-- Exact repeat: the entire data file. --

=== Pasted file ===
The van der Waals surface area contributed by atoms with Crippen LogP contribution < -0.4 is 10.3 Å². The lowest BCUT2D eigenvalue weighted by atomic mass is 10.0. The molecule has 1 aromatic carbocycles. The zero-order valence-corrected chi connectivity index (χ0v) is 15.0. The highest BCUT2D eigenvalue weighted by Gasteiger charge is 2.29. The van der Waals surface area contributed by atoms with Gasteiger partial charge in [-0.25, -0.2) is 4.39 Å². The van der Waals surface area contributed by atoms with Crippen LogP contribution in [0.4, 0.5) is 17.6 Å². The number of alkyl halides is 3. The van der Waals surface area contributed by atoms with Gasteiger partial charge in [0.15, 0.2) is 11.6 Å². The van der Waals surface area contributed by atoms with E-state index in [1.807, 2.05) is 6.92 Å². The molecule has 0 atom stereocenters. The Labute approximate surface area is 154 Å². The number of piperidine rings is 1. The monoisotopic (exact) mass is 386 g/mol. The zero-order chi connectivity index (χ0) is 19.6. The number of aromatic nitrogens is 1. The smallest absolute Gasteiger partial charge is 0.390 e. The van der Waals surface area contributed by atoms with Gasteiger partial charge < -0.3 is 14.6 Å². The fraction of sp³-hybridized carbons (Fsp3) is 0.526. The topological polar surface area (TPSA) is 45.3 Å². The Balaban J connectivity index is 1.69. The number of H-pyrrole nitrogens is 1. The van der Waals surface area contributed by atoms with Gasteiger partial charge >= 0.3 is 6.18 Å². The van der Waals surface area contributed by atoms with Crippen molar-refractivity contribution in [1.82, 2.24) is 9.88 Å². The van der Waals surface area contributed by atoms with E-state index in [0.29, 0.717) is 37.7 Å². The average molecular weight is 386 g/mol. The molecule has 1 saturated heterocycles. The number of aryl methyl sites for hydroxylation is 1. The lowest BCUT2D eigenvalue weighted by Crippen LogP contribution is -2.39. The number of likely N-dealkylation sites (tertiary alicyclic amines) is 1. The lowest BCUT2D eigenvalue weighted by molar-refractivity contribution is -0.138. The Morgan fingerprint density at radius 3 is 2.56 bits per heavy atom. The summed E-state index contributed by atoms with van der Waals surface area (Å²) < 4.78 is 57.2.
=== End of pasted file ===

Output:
The van der Waals surface area contributed by atoms with Crippen LogP contribution < -0.4 is 10.3 Å². The lowest BCUT2D eigenvalue weighted by atomic mass is 10.0. The molecule has 1 aromatic carbocycles. The zero-order valence-corrected chi connectivity index (χ0v) is 15.0. The highest BCUT2D eigenvalue weighted by Gasteiger charge is 2.29. The van der Waals surface area contributed by atoms with Gasteiger partial charge in [-0.25, -0.2) is 4.39 Å². The van der Waals surface area contributed by atoms with Crippen LogP contribution in [0.4, 0.5) is 17.6 Å². The number of alkyl halides is 3. The van der Waals surface area contributed by atoms with Gasteiger partial charge in [0.15, 0.2) is 11.6 Å². The van der Waals surface area contributed by atoms with E-state index in [1.807, 2.05) is 6.92 Å². The molecule has 0 atom stereocenters. The Labute approximate surface area is 154 Å². The number of piperidine rings is 1. The monoisotopic (exact) mass is 386 g/mol. The zero-order chi connectivity index (χ0) is 19.6. The number of aromatic nitrogens is 1. The smallest absolute Gasteiger partial charge is 0.390 e. The van der Waals surface area contributed by atoms with Gasteiger partial charge < -0.3 is 14.6 Å². The fraction of sp³-hybridized carbons (Fsp3) is 0.526. The topological polar surface area (TPSA) is 45.3 Å². The Balaban J connectivity index is 1.69. The number of H-pyrrole nitrogens is 1. The van der Waals surface area contributed by atoms with Gasteiger partial charge >= 0.3 is 6.18 Å². The van der Waals surface area contributed by atoms with Crippen molar-refractivity contribution in [1.82, 2.24) is 9.88 Å². The van der Waals surface area contributed by atoms with E-state index in [0.29, 0.717) is 37.7 Å². The average molecular weight is 386 g/mol. The molecule has 1 saturated heterocycles. The number of aryl methyl sites for hydroxylation is 1. The lowest BCUT2D eigenvalue weighted by Crippen LogP contribution is -2.39. The number of likely N-dealkylation sites (tertiary alicyclic amines) is 1. The lowest BCUT2D eigenvalue weighted by molar-refractivity contribution is -0.138. The Morgan fingerprint density at radius 3 is 2.56 bits per heavy atom. The summed E-state index contributed by atoms with van der Waals surface area (Å²) < 4.78 is 57.2.